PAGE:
J 11 7 9 1 5 12 1

A 8 7 10 14 4 66 4

S 13 5 14 4 4 36 13

0 7 2 7 22 NIL 9 7

N NIL NIL NIL NIL NIL 4 NIL

TOTALS

46

113

89

54

4

Ten at Walberswick, Sept. 2Ist, was the only other significant count. Inland reports were received from only three sites; the max. gatherings were four Cavenham, Aug. 20th and four at Lackford as late as Oct. 16th. The only second winter period report referred to one at Alton Water, Dec. 16th. GREEN SANDPIPER Tringa ochropus Another mild first winter period must have greatly assisted the 34 individuals which were located at 20, mainly coastal, sites up to early March. Four were recorded on the R Aide BoEE count, Jan. 8th and three at Lackford, during January. Spring passage was on a larger scale than in 1988 with reports from 23 widespread sites during March to May 21st. Notable gatherings were six, Sproughton, Mar. 31st; five, Long Melford, Mar. 30th and five, Lackford during April. Individuals at Minsmere, May 27th and Lakenheath, May 28th could have been oversummering, but it seems likely that reports from Lackford, June 5th and Alton Water, June 6th refer to early autumn migrants. Passage totals were generally low until the period ro>d August to mid September, when reports included 15, Aide BoEE count, Sept. 17th; '2, Martlesham Creek, Aug. 20th; 11 Alton Water, Sept. 8th; ten, Minsmere, Aug. 17th; n, ne, Lackford during August and seven, Framlingham Mere, Aug. 15th. 69


Migrants trickled through to early November. On the Oct. 15th BoEE count there were seven, Alton Water; six R. Aide and five R. Deben. At least 34 were found from Novemt ;r onwards including the impressive total of eight Alton Water, Dec. 26th — the very m id weather and low water levels at the reservoir at this time provided ideal conditions f >r the species. WOOD SANDPIPER Tringa glareola There was a better showing than in 1988, particularly in the autumn. For the first tir e since 1982, there were no April records; however, six were noted in May, three on the coast and three inland. Walberswick: 18th to 21st. Minsmere: 11th and 12th; 19th. Lackford: 20th. Bury St. Edmunds: R. Linnet, 14th. Haverhill: Flood Park, 16th.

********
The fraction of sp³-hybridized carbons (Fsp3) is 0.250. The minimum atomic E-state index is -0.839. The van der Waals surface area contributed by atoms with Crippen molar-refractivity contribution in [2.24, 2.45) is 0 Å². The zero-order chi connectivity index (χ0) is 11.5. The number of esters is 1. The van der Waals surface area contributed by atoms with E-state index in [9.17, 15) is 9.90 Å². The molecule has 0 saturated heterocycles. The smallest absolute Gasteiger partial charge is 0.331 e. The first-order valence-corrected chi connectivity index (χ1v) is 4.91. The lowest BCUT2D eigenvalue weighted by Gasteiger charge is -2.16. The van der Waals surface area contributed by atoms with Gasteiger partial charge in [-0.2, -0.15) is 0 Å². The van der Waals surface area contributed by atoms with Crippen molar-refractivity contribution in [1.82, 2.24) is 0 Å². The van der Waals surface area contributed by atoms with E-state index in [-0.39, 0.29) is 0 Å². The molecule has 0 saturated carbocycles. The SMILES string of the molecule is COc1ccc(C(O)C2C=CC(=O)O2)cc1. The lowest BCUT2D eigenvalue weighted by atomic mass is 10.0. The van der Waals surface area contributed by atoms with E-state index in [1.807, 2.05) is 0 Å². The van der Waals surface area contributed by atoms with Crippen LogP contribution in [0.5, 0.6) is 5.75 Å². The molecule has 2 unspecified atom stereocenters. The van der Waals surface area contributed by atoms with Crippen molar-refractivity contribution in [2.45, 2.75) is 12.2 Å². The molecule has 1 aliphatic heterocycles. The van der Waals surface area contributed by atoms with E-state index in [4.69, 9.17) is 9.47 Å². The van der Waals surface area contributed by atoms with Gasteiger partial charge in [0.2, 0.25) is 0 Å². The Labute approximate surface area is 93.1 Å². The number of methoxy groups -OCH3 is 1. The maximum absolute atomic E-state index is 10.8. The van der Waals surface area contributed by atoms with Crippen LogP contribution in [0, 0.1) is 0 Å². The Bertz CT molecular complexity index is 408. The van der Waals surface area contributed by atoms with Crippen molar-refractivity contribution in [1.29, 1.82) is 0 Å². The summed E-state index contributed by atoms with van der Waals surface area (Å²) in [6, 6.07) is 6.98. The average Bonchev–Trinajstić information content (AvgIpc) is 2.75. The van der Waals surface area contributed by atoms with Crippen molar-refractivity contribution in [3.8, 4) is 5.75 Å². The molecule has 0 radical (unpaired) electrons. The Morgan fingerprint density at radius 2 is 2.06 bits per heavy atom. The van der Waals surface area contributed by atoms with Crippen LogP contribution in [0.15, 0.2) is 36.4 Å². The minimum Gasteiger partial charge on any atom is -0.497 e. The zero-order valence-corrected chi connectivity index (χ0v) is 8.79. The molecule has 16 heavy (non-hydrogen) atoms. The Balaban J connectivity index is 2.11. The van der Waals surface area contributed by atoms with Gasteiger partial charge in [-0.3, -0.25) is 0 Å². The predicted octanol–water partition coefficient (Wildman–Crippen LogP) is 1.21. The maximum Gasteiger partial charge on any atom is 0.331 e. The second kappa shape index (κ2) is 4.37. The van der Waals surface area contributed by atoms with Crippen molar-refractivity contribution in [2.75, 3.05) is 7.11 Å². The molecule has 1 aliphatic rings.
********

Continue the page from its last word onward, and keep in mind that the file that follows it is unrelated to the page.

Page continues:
There were none in June and only one in July, and at most sites passage was restrict! J solely to August. The largest gathering of the year was six at Havergate. Walberswick: Aug. 28th and Sept. 2nd. Minsmere: July 13th; Aug. 6th; two Aug. 17th and 24th; two Sept. 25th to 30th; five Sept. 28t : two Oct. 1st to 3rd; one Oct. 4th to 7th.

Havergate: six Aug. 27th. Framlingham: Mere, Aug. 6th to 8th; two Aug. 13th to 15th. Martlesham: Creek, Aug. 20th and 21st.

Levington: Aug. 8th to 18th. Alton Water: Aug. 15th and 17th. Haverhill: Flood Park, with Green Sandpipers. Aug. 19th.

The main passage through Minsmere, in late September/early October, was not reflecte 1 elsewhere in the County.

COMMON SANDPIPER Actitis hypoleucos The mildness of the first winter period was presumably responsible for there being mor overwintering birds than usual; up to early March, singles were noted at Lake Lothing Oulton Broad, Melton, Bramford and Felixstowe Docks and two at Benacre and Alton Water. Singles in late March at Bramford, 28th; Melton, 30th and Haverhill, 31st, could have been early arrivals — otherwise the first spring migrant flew N off Landguard, Apr. 8th Spring passage took place up to June 7th, but although migrants were widespread numbers were generally low; peaks of six occurred in May at Reydon, 14th; Minsmere, 15th and Lackford, 6th to 8th and 21st. There has been no record of nesting in the County since 1929, so it is encouraging to report the presence of a displaying pair in the Stour Valley in late May — hopefully they will return. It is difficult to assign a migratory status to the two at Ixworth Thorpe, June 15th, but autumn birds were noted from the first week of July. Passage was described as being disappointing; peak totals at three well-watched sites, followed by the corresponding 1988 figures were: eight, Minsmere (21), eight, Lackford (20) and nine, Felixstowe Ferry (18). This year's largest gatherings were all on BoEE counts with 23 R. Deben, Sept. 17th; 16 R. Orwell, Aug. 20th and 16 R. Stour, Aug. 20th. Most migrants had passed through by mid-October. Birds were noted in late November at Brantham, 19th; Boyton, 24th, Minsmere, 25th and Levington, 27th (two), but not subsequently. In December, singles were at Benacre, Melton and Bramford and two were at Alton Water. 70


T JRNSTONE Arenaria